Living without barriers video transcript

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Video title: Living without barriers

Video duration: 4:41

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Video transcript

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John: Get out there and live life to the fullest. That’s my motto.

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John Marrable doesn’t let his paraplegia limit him.

He has a black belt (6th dan) in Goju Ryu karate and he teaches it from his wheelchair.

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John: Never give up really. That’s one of our, um… the mottos of our karate club, the last thing is never give up. And I think that’s the easiest thing, um, and that’s where your brain, your mind comes in. It’s so easy to stop because things get hard but if you push through that barrier you can achieve so much.

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John runs a karate club in Dunedin and is an accredited barrier-free advisor.

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John: I don't kick, of course, um… well I do but people just don't see it, it's that fast… As I say to people, you've never blocked one of my kicks, you never will. When people are doing kicks I just carry on punching, so um, we might do 500 kicks and then 500 punches so I end up doing 1000 punches.

John: We do patterns, so I try to get my wheelchair moving the same as someone would walk or move… you turn to the left, I turn to the left, you turn 360, I turn 360. We do have a form where there's a jumping kick but I don't do that, I may do a wheelie, spin round and... I try and emulate what people are doing. So if they kick I'll do a hand technique instead. Um, when I fight people, they've got the advantage that they only need to watch my hands or if I'm using my wheelchair, just one hand, 'cause my hands will drop.

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John: Up til the age of 10 years, 10 months and two days I ran around, I was just like any other kid ah, we were on holiday in Scotland and my parents told my brother and I not to go near this cliff. So like, ah- really good boys we decided we'd try and climb it, and unfortunately, when I was on the way down, the cliff gave way. Ended up breaking my back and spending nine months in Stoke Mandeville Hospital.

John: In those days that was like the, um, number one spinal unit in the world and I was there for nine months, and really feel that those nine months, when I left I was really well rehabilitated to, ah, spend the rest of my life, um, pushing myself around in a wheelchair.

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John: I came out from New Zealand in... sorry from England to New Zealand in '74 and, ah took up paraplegic sport over here I'd been doing some in England and then in '76 started doing karate found a club that would teach me, and I've been doing karate ever since.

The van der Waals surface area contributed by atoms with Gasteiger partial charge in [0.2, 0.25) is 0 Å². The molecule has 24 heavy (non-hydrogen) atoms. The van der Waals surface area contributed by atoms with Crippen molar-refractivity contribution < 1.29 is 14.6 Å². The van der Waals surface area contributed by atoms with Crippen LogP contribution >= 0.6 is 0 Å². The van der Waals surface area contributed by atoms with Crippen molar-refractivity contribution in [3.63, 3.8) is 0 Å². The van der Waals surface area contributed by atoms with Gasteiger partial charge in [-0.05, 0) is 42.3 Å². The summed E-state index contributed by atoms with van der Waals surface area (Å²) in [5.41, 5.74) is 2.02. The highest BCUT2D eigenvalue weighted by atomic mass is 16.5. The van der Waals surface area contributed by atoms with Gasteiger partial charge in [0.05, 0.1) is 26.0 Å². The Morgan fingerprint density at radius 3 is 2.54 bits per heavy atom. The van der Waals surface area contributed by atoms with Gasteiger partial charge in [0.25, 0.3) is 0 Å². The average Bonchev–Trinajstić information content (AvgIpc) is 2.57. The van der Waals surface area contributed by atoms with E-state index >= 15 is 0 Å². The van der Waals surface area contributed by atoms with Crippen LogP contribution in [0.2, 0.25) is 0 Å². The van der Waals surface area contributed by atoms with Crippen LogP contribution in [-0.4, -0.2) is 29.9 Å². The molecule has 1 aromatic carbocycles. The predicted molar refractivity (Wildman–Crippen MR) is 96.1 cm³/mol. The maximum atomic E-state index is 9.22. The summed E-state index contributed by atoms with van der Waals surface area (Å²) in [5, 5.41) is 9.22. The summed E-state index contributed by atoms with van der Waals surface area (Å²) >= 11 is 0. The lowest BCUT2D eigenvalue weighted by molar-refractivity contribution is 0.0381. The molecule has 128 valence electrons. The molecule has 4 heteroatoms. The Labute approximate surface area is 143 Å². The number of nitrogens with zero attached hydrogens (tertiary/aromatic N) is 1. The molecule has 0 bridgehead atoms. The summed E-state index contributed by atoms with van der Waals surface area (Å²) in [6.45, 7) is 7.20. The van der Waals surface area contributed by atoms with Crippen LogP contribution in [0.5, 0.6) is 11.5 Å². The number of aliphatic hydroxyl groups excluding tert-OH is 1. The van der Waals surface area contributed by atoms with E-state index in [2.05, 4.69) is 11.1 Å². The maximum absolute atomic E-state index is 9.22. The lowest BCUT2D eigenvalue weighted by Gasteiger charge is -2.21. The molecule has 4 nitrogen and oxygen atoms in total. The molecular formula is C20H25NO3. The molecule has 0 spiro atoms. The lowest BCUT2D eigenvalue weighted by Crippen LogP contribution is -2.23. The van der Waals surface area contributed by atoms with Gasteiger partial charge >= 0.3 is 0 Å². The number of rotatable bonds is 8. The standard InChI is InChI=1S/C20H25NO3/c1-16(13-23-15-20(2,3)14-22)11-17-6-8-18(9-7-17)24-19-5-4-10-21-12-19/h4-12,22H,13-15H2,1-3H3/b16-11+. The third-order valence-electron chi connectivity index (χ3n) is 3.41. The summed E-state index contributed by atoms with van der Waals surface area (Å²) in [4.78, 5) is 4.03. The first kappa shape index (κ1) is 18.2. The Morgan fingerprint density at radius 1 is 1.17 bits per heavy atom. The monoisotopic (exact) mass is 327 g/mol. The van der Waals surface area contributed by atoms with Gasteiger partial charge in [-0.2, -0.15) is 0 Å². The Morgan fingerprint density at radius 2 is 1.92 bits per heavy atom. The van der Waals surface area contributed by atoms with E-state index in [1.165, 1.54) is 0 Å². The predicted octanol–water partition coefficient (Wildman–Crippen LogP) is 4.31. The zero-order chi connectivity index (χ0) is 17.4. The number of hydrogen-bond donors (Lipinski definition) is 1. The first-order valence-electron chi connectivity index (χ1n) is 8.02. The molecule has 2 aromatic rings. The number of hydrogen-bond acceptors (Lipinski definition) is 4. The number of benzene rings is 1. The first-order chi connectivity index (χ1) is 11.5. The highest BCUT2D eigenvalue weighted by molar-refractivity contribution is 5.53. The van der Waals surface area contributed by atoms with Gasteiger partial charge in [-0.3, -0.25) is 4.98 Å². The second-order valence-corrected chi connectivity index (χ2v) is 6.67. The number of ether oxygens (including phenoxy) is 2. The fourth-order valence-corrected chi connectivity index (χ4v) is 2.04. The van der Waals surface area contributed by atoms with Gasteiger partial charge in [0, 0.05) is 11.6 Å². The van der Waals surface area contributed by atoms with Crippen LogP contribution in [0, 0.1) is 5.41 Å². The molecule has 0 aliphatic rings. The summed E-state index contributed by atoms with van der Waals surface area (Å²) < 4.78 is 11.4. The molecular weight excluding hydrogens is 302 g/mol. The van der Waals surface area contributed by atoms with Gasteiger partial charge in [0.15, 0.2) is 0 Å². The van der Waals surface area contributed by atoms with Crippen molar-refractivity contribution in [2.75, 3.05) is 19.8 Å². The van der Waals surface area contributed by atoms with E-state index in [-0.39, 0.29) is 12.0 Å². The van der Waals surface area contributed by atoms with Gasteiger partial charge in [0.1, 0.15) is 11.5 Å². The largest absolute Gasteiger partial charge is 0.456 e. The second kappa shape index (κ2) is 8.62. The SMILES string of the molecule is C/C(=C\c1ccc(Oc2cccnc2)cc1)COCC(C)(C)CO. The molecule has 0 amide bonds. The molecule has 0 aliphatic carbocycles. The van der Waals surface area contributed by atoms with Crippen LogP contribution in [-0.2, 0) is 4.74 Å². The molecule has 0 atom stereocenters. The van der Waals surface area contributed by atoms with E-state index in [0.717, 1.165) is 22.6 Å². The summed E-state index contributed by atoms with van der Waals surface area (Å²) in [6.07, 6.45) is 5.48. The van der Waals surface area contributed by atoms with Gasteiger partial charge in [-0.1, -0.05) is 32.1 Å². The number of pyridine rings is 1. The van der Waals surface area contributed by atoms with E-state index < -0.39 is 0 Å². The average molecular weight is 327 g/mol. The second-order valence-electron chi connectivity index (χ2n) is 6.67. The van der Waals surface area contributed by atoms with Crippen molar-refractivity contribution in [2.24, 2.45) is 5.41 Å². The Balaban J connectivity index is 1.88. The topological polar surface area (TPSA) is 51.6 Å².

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John: Teaching people, I do a lot of talking to explain so I'll tell you to have your feet shoulder-width apart, weight 60 percent on the ball of your feet, things like that or I'll have people I'll call as my stand-ins, my leg dummies or whatever and I'll get them to demonstrate a kick. Um, I think the… the buzz I get it just seeing the kids respond with me. We have about 20 kids sometimes training and it's great. They forget I'm in a wheelchair, which is really good.

John: We've only got to do 10, I want your knees over your big toe. Bend your knees.

John: Nice feedback, just watching them try and um, it's, it's, it's just something being able to empower people, giving them that skill to do things.

John: The biggest barrier's the person themselves. I've seen lots of cases where someone has been born with a disability and as they've grown, they've learnt that there's support for them and they, it's like a learned dependency on people, and people always running after them, helping them, which is good, but sometimes they've… they've disempowered them by giving them too much help. Um, I think it's good to be there but to help them, not to… not do everything for them but give them the skills to help themselves.

John: Use your body weight to generate the power. Make sense?

John: I can't think if there's anything I've wanted to do that I haven't been able to. I'll always find a way to do something… and that's the great thing. And it's having the confidence as well to ask. I know some disabled people, they sometimes don't want to ask and they will struggle whereas I think if I can give them a bit of skills they will not struggle so much, or have the confidence to ask, and again, that's where my martial arts has given me that strength of mind.

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